* NY Fashion Week aims to be carbon neutral
* Going green now seen as mainstream, chic
By Rebekah Kebede
NEW YORK, Feb 17 New York Fashion Week is the
place to spot new trends and, if this season's event is any
indication, going green is definitely in style.
Sponsor Mercedes-Benz aimed for the semi-annual event to be
carbon neutral for the first time, and several of the
designers unveiling fall and winter 2010 collections
emphasized organic materials and sustainable designs.
Mercedes-Benz said it bought enough carbon offsets to have
net zero carbon emissions at the huge tents erected in
Manhattan's Bryant Park, where many of the shows are staged and
require power and heat.
"Fashion is using a lot of fuel and heat. It's a win-win
all around," said Fern Mallis, senior vice president of IMG
Fashion which organizes the event.
Some observers noted a greener Fashion Week is a sign that
ecological consciousness is no longer a fringe interest.
"This whole issue of sustainability has become very
mainstream now," said Patti Pao, founder of the New York
City-based market research firm Pao Principle.
"It's become something that is sort of chic and OK to talk
about, and so the fashion industry has embraced that and has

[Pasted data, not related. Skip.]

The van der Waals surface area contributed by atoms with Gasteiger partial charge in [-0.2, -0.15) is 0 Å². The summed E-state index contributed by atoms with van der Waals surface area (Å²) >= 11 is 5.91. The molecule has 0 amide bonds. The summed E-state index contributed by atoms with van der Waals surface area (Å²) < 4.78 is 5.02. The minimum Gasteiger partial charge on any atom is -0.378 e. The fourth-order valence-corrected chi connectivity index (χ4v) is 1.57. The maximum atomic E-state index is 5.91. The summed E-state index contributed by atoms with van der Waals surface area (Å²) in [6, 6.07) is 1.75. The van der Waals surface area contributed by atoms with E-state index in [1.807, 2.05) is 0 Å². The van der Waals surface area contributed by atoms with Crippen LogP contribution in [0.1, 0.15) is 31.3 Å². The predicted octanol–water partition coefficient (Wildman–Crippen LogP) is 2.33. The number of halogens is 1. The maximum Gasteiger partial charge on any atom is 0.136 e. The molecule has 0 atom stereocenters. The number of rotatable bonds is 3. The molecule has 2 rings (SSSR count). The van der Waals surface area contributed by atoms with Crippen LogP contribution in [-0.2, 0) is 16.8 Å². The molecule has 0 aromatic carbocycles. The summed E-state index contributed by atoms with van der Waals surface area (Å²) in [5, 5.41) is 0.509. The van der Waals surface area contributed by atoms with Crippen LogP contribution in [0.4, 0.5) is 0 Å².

really taken that cause ... under their wing," she said.
SOCIALLY CONSCIOUS CLOTHING
Green chic was evident on the runways, where designers
showcased sustainable design from the recycled metal jewelry of
Native American Maria Samora to c. marchuska's ecologically and
socially conscious clothing line.
The New York City Department of Environmental Protection
partnered with Aveda, maker of skin and hair products, to help
reduce consumption of bottled water by setting up tap water
stations for Fashion Week attendees.
The green effort was not without its critics.
Dahlia Algunaim, visiting Fashion Week from her home in
California, said she was puzzled by most of the tap water
stations that were located several blocks from the shows and
posed a painful walk for someone like her, clad in tall boots.
"I wouldn't walk six blocks to have tap water... not in
these shoes," she said.
RUM, COOKIES, DRY SHAMPOO
Others suggested designers send invitations via email,
rather than paper, and noted many of the goodies given free to
attendees probably end up as trash.
This season, the Mercedes-Benz goodie bag contained a
keychain, tiny bottles of rum, cookies, dry shampoo, an iron, a
suitbag, earbuds, a bottle of nasal sanitizer and a stain
remover kit, among other things.
"I just don't pick them up because I just know that it's
going to go to waste," said Erica Allen, an assistant at BCBG.
(Additional reporting by Ellen Wulfhorst and Michelle
Nichols; Editing by Ellen Wulfhorst and Cynthia Osterman)